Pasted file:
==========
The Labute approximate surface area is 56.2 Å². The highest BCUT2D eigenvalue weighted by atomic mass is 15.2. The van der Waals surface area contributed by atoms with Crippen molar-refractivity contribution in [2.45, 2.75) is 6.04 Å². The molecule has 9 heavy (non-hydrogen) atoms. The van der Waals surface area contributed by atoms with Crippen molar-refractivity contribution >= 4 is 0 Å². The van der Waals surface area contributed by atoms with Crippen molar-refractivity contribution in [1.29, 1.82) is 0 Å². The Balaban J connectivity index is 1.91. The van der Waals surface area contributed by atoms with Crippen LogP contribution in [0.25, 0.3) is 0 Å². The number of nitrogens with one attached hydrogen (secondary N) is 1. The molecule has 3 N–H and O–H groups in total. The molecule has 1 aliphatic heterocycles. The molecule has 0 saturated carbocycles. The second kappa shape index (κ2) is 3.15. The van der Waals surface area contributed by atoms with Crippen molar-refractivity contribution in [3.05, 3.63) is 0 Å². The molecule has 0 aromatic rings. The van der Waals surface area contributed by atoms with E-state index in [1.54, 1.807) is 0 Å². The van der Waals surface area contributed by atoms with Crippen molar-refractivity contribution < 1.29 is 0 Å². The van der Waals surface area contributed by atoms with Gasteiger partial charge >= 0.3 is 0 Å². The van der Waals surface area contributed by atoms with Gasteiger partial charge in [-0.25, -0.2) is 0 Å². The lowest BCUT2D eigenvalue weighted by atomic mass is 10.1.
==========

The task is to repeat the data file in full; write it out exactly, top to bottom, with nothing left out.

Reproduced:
The Labute approximate surface area is 56.2 Å². The highest BCUT2D eigenvalue weighted by atomic mass is 15.2. The van der Waals surface area contributed by atoms with Crippen molar-refractivity contribution in [2.45, 2.75) is 6.04 Å². The molecule has 9 heavy (non-hydrogen) atoms. The van der Waals surface area contributed by atoms with Crippen molar-refractivity contribution >= 4 is 0 Å². The van der Waals surface area contributed by atoms with Crippen molar-refractivity contribution in [1.29, 1.82) is 0 Å². The Balaban J connectivity index is 1.91. The van der Waals surface area contributed by atoms with Crippen LogP contribution in [0.25, 0.3) is 0 Å². The number of nitrogens with one attached hydrogen (secondary N) is 1. The molecule has 3 N–H and O–H groups in total. The molecule has 1 aliphatic heterocycles. The molecule has 0 saturated carbocycles. The second kappa shape index (κ2) is 3.15. The van der Waals surface area contributed by atoms with Crippen molar-refractivity contribution in [3.05, 3.63) is 0 Å². The molecule has 0 aromatic rings. The van der Waals surface area contributed by atoms with E-state index in [1.54, 1.807) is 0 Å². The van der Waals surface area contributed by atoms with Crippen molar-refractivity contribution < 1.29 is 0 Å². The van der Waals surface area contributed by atoms with Gasteiger partial charge >= 0.3 is 0 Å². The van der Waals surface area contributed by atoms with Gasteiger partial charge in [-0.25, -0.2) is 0 Å². The lowest BCUT2D eigenvalue weighted by atomic mass is 10.1.